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Professor Simon Chapman, from the School of Public Health at the University of Sydney, outlines why wind farms are subject to complaints and how those complaints stack up with the scientific evidence.     
Professor Chapman has had a long association with risk communication and risk perception, especially in the area of tobacco control. To this end he is not only interested in why people take obvious risks, such as in smoking, but also why community panic occurs when the available evidence points to a low risk situation.
This is especially the case when new technology and inventions comes on board, with associated backlashes from minor sections of the community.

Electric blankets, microwave ovens, television, computer screens, wi-fi, mobile telephone towers and mobile phones have all been demonised in their day. Indeed, when the old style telephones first appeared journals like The Lancet reported people suffering from diseases, complaints and symptoms after using these telephones, a position unthinkable today.

There is a similar alarm culture being built around wind farms here in Australia, although Professor Chapman predicts that that will lessen in the next few years just as the alarms about microwave ovens did. With between 120,000 and130,000 wind farms world wide it is interesting to note that complaints about wind farms are virtually all from the Anglophone nations of Canada, the USA and Australia with lesser complaints from England and New Zealand. Wind farms in France, Germany, The Netherlands, Denmark, Spain and Portugal, although widespread, only receive very isolated complaints, an interesting sociological phenomenon.

Activists who feed the hysteria and community panic about wind farms in Australia point to symptoms that are prevalent in Australian society (for example: high blood pressure - 20%, sleep problems - 40%) seeking to link those problems with wind farms. Indeed, the list of symptoms attributed to wind farms is instructive. Weight gain and weight loss are both seen as the culprits of wind farms and the list of such apparently attributed symptoms grows, contributing to the mass hysteria about them.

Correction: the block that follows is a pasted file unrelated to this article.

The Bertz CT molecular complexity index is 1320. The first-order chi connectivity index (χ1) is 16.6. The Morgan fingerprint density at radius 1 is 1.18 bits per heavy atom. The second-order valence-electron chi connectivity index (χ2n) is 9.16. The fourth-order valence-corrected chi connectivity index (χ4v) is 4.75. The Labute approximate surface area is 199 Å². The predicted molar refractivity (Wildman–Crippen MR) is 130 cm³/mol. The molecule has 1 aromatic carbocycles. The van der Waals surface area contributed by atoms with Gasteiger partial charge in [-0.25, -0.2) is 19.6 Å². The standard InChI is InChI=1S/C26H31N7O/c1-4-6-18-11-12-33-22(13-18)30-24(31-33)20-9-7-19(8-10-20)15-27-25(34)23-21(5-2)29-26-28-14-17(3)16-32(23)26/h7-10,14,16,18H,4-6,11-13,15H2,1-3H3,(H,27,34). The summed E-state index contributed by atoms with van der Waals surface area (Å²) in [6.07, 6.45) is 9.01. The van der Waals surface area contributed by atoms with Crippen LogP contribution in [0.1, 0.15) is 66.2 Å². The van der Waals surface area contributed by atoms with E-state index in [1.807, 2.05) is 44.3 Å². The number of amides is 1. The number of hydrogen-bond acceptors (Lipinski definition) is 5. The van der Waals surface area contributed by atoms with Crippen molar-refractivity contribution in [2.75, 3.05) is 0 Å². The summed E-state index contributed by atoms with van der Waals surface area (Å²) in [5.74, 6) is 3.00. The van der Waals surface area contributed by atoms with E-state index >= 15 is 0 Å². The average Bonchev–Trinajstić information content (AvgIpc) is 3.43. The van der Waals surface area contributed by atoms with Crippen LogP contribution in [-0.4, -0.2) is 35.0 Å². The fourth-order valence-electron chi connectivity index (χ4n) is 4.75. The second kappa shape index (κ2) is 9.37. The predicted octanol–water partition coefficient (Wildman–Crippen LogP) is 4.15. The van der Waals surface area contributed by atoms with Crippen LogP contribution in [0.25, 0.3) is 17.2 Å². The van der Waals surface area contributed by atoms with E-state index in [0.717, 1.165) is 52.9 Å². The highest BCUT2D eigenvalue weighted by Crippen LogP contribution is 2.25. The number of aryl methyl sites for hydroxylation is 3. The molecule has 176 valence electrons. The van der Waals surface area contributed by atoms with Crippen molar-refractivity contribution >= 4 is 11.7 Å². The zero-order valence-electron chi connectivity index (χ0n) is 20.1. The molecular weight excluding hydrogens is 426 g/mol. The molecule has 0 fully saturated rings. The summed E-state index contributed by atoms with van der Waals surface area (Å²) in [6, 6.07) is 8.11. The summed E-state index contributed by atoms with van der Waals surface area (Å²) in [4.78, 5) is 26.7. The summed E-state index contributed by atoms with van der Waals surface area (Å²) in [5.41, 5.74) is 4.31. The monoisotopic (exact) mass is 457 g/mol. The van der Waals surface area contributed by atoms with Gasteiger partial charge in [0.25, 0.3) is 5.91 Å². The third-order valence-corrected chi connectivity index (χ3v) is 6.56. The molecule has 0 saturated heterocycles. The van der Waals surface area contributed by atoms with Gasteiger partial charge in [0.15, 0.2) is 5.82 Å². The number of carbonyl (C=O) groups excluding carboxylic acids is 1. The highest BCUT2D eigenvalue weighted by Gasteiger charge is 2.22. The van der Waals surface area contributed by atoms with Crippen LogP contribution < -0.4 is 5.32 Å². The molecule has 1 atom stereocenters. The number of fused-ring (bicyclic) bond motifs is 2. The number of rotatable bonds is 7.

For a comprehensive overview of wind farms, their operation and investigations of health effects an outstanding website is

Activists against wind farms think that the parallels with tobacco manufacturers which denied any causal links for years can help their cause, blind to the fact that there was a great deal of scientific evidence and consensus about tobacco smoking, which is not the case with wind farms. There have been 17 peer reviewed, published reviews of the 'evidence' associating wind farm with health issues, since 2003 and every one has concluded that there is, at best, very poor evidence that wind farms cause disease. The studies also show that those who complain are in the small minority and typically, have negative attitudes towards them. Often there is also a scepticism held about climate change.

Curiously, those people who have wind turbines on their properties and, it must be said get paid an estimated $3 - 10,000 for each one, are not the ones who complain. It is those who don’t have turbines on their property that do. They maintain that those being paid are gagged but as any lawyer knows, negligence overrides any signed contract.

We all surrounded by noise no matter where we live. In terms of risk assessment, non natural sounds are seen as harmful whereas natural sounds (wind, surf) are not. There are some people who literally worry themselves sick but whether their conditions can be or even should be, attributed directly to technology such as wind farms is another matter.

What is clear, however, is that at present, in Australia, it has been demonstrated that several major groups promoting dissent and anxiety about wind farms have clear links to the fossil fuel industry. The Australian Landscape Guardians and the Waubra Foundation both share a post office box with the mining investment company Lowell Resources which has interests in coal, coal seam gas and uranium.

A recent CSIRO report showed that there was overwhelming community support for the development of wind farming in Australia and that China and India are investing heavily in wind turbines. It seems that complaints about wind farms here are just a wind up.


Professor Chapman was interviewed for A Question of Balance by Ruby Vincent. Image provided by Professor Chapman. Summary text by Victor Barry, March 2012.

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